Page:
Maxine Swann/Central Market/Creativity Unleashed
Vic Wertz was born in York, Pa., and spent his first 11 years here. He still has family here. And his name lives on, most famously as the Cleveland Indian who hit the massive long out that Willie Mays pulled down in the 1954 World Series. But his most spectacular achievement was that he returned to a productive Major League Baseball career after contracting polio. His name is back in the news because of efforts to name a field after him at a Berks County youth sports facility. Interesting, he has received no such honors in York County. We should address that. The York Daily Record/Sunday News’ Jim Seip covered this Pennsylvanian’s baseball career and life after baseball in this piece: York native Vic Wertz has legacy that keeps growing. Here, he’s pictured in 1956 in this Associated Press photo. Also of interest: York, Pa.’s, Vic Wertz made baseball history – but there’s a catch.
Neat stuff from all over … .
Yes, she’s from York.
Readers of this blog know that we track celebrities from York County. Famous people might become historical figures studied by historians in the future. Vic Wertz is one example of that.
So because we’re always looking for celebrities with York County ties, it’s always exciting to run across one that we didn’t know about. Such is the case in award-winning author Maxine Swann.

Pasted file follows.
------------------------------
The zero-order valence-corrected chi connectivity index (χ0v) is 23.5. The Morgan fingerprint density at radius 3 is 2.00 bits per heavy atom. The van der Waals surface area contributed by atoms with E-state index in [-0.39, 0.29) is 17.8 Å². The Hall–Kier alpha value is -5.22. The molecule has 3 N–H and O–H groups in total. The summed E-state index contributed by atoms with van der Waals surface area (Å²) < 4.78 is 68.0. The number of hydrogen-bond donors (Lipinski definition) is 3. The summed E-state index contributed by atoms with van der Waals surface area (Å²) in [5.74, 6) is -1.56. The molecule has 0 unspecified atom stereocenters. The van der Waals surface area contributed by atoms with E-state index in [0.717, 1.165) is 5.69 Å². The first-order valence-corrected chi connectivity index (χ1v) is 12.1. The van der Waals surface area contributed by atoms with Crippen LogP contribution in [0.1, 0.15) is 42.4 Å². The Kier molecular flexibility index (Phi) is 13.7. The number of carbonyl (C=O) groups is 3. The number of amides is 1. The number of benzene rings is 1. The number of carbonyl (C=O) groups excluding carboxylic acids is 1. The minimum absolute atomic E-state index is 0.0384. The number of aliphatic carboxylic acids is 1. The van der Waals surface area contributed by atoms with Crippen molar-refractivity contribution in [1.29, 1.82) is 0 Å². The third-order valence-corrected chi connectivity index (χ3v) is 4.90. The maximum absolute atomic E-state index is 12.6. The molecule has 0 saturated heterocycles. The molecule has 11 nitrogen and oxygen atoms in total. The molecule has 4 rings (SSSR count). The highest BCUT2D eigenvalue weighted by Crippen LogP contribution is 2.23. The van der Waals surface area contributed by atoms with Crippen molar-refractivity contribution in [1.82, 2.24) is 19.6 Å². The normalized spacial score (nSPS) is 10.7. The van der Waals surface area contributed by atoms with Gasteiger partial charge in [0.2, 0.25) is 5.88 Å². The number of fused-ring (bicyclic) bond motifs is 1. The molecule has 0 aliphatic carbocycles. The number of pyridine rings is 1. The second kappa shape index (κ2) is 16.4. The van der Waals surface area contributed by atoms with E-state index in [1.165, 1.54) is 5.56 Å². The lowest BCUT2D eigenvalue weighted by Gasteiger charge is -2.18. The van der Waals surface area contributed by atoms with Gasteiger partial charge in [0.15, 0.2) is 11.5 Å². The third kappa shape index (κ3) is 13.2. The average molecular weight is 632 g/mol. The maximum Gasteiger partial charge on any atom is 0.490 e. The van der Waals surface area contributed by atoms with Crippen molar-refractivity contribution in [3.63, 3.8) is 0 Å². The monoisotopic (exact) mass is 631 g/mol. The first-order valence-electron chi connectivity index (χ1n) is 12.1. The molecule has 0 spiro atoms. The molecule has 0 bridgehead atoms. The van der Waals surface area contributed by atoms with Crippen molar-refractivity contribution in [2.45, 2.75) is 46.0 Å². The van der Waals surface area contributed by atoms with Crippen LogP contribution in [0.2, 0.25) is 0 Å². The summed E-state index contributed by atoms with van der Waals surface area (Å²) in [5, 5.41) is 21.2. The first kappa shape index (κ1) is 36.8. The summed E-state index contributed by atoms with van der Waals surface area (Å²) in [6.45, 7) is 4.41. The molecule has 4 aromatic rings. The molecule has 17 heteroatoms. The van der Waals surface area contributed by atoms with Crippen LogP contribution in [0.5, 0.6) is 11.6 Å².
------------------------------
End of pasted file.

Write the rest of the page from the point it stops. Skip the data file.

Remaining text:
Zoominfo.com has a brief bio of this Phillips Academy Andover and Columbia College grad, excerpted here:
“Maxine Swann was born in 1969 in York, Pennsylvania. Her critically acclaimed first novel, Serious Girls (Picador, 2003), was selected for the Booksense 76 List, and was published internationally in Dutch and Spanish. Her short fiction has been published in Ploughshares and Open City, and on nerve.com. Her literary prizes include the Ploughshares’ Cohen Award, the O. Henry Award, and the Pushcart Prize… .”
Here’s a piece she wrote for New York Times magazine.
And here are a bunch of other celebrities from York County who made their mark on regional, state or national stage.
Central Market’s 125th: York’s Central Market, in its 125th year, has been photographed hundreds of times. Well, here’s a different look, courtesy of the YDR’s Buffy Andrews’ used of the social media tool Jux. You gotta see this. (See more about the market below.)
Hanover 150: All this talk about Gettysburg’s 150th. Well, Hanover has a big anniversary, too, the 150th of the Battle of Hanover. It has released its anniversary schedule.
The area around Central Market is being marked or branded by a new Market District logo. Here Elsie Smith, left, and Sonia Huntzinger, exec at Downtown Inc, show the new logo. The gear sculpture, right, inspired the logo and all this points to meshing art and craftsmanship into a ‘Creativity Unleashed’ brand.